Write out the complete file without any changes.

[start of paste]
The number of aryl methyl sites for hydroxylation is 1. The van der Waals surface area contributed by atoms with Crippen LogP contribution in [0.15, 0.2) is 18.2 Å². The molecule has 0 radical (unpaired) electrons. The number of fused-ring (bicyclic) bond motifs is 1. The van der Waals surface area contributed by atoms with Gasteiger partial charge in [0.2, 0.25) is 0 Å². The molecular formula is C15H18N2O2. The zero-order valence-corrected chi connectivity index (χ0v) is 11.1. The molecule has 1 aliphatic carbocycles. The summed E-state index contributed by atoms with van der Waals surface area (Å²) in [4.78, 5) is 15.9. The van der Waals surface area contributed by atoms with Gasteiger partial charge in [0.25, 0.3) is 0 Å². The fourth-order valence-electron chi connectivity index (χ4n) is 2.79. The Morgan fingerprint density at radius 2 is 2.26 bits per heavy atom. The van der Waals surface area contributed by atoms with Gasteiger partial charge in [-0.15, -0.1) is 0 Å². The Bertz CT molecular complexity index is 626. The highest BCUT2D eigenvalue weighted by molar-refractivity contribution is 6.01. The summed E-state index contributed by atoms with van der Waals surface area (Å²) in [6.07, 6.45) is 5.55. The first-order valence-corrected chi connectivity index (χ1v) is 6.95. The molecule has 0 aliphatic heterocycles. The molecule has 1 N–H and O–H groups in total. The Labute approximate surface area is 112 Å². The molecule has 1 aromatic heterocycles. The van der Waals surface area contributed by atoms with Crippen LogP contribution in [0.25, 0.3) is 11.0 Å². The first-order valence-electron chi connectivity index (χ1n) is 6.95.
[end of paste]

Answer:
The number of aryl methyl sites for hydroxylation is 1. The van der Waals surface area contributed by atoms with Crippen LogP contribution in [0.15, 0.2) is 18.2 Å². The molecule has 0 radical (unpaired) electrons. The number of fused-ring (bicyclic) bond motifs is 1. The van der Waals surface area contributed by atoms with Gasteiger partial charge in [0.2, 0.25) is 0 Å². The molecular formula is C15H18N2O2. The zero-order valence-corrected chi connectivity index (χ0v) is 11.1. The molecule has 1 aliphatic carbocycles. The summed E-state index contributed by atoms with van der Waals surface area (Å²) in [4.78, 5) is 15.9. The van der Waals surface area contributed by atoms with Gasteiger partial charge in [0.25, 0.3) is 0 Å². The fourth-order valence-electron chi connectivity index (χ4n) is 2.79. The Morgan fingerprint density at radius 2 is 2.26 bits per heavy atom. The van der Waals surface area contributed by atoms with Gasteiger partial charge in [-0.15, -0.1) is 0 Å². The Bertz CT molecular complexity index is 626. The highest BCUT2D eigenvalue weighted by molar-refractivity contribution is 6.01. The summed E-state index contributed by atoms with van der Waals surface area (Å²) in [6.07, 6.45) is 5.55. The first-order valence-corrected chi connectivity index (χ1v) is 6.95. The molecule has 0 aliphatic heterocycles. The molecule has 1 N–H and O–H groups in total. The Labute approximate surface area is 112 Å². The molecule has 1 aromatic heterocycles. The van der Waals surface area contributed by atoms with Crippen LogP contribution in [0.25, 0.3) is 11.0 Å². The first-order valence-electron chi connectivity index (χ1n) is 6.95.